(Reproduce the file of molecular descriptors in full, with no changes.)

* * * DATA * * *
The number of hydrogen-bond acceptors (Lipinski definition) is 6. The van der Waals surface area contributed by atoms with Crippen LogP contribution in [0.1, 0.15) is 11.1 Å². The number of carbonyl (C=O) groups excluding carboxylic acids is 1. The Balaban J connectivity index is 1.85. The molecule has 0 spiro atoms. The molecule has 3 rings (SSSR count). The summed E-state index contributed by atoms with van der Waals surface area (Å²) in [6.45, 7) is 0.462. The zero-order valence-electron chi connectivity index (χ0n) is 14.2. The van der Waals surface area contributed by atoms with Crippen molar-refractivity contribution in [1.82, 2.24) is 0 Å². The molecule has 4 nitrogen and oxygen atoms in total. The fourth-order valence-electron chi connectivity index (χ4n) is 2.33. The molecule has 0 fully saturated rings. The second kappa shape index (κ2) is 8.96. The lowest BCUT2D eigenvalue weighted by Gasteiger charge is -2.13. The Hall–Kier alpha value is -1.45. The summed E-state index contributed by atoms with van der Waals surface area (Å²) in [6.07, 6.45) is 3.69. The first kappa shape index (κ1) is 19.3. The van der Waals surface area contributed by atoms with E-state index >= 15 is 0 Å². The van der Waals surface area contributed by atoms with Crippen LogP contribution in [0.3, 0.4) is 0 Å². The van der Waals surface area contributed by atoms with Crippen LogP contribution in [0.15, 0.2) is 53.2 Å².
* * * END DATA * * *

The number of hydrogen-bond acceptors (Lipinski definition) is 6. The van der Waals surface area contributed by atoms with Crippen LogP contribution in [0.1, 0.15) is 11.1 Å². The number of carbonyl (C=O) groups excluding carboxylic acids is 1. The Balaban J connectivity index is 1.85. The molecule has 0 spiro atoms. The molecule has 3 rings (SSSR count). The summed E-state index contributed by atoms with van der Waals surface area (Å²) in [6.45, 7) is 0.462. The zero-order valence-electron chi connectivity index (χ0n) is 14.2. The van der Waals surface area contributed by atoms with Crippen molar-refractivity contribution in [1.82, 2.24) is 0 Å². The molecule has 4 nitrogen and oxygen atoms in total. The fourth-order valence-electron chi connectivity index (χ4n) is 2.33. The molecule has 0 fully saturated rings. The second kappa shape index (κ2) is 8.96. The lowest BCUT2D eigenvalue weighted by Gasteiger charge is -2.13. The Hall–Kier alpha value is -1.45. The summed E-state index contributed by atoms with van der Waals surface area (Å²) in [6.07, 6.45) is 3.69. The first kappa shape index (κ1) is 19.3. The van der Waals surface area contributed by atoms with E-state index >= 15 is 0 Å². The van der Waals surface area contributed by atoms with Crippen LogP contribution in [0.3, 0.4) is 0 Å². The van der Waals surface area contributed by atoms with Crippen LogP contribution in [0.15, 0.2) is 53.2 Å².